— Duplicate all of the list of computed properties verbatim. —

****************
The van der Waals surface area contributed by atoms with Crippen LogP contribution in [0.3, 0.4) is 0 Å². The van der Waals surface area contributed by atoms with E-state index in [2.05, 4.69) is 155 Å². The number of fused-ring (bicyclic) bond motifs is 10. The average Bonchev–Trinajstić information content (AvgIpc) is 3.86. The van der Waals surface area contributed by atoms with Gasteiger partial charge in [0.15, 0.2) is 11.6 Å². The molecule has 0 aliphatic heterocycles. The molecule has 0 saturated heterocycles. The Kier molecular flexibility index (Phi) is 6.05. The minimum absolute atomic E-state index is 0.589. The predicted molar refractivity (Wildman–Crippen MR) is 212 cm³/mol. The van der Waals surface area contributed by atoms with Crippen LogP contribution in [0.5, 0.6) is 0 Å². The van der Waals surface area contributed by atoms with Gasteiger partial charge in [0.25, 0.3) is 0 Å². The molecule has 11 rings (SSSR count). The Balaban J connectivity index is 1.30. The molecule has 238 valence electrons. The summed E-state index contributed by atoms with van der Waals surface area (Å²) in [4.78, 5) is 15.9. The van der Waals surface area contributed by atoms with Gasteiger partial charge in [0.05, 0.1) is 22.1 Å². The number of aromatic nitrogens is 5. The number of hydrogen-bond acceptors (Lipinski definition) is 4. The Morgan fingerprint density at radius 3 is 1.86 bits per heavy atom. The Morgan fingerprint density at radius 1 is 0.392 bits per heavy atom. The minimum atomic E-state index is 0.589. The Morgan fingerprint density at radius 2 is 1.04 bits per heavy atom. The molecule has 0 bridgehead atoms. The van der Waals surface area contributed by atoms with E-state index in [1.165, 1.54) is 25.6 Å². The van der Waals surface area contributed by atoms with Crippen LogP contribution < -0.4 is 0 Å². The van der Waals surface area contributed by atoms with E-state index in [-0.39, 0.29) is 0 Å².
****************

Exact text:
The van der Waals surface area contributed by atoms with Crippen LogP contribution in [0.3, 0.4) is 0 Å². The van der Waals surface area contributed by atoms with E-state index in [2.05, 4.69) is 155 Å². The number of fused-ring (bicyclic) bond motifs is 10. The average Bonchev–Trinajstić information content (AvgIpc) is 3.86. The van der Waals surface area contributed by atoms with Gasteiger partial charge in [0.15, 0.2) is 11.6 Å². The molecule has 0 aliphatic heterocycles. The molecule has 0 saturated heterocycles. The Kier molecular flexibility index (Phi) is 6.05. The minimum absolute atomic E-state index is 0.589. The predicted molar refractivity (Wildman–Crippen MR) is 212 cm³/mol. The van der Waals surface area contributed by atoms with Crippen LogP contribution in [0.5, 0.6) is 0 Å². The van der Waals surface area contributed by atoms with Gasteiger partial charge in [0.25, 0.3) is 0 Å². The molecule has 11 rings (SSSR count). The Balaban J connectivity index is 1.30. The molecule has 238 valence electrons. The summed E-state index contributed by atoms with van der Waals surface area (Å²) in [4.78, 5) is 15.9. The van der Waals surface area contributed by atoms with Gasteiger partial charge in [0.05, 0.1) is 22.1 Å². The number of aromatic nitrogens is 5. The number of hydrogen-bond acceptors (Lipinski definition) is 4. The Morgan fingerprint density at radius 3 is 1.86 bits per heavy atom. The Morgan fingerprint density at radius 1 is 0.392 bits per heavy atom. The minimum atomic E-state index is 0.589. The Morgan fingerprint density at radius 2 is 1.04 bits per heavy atom. The molecule has 0 bridgehead atoms. The van der Waals surface area contributed by atoms with E-state index in [1.165, 1.54) is 25.6 Å². The van der Waals surface area contributed by atoms with Crippen LogP contribution < -0.4 is 0 Å². The van der Waals surface area contributed by atoms with E-state index in [-0.39, 0.29) is 0 Å².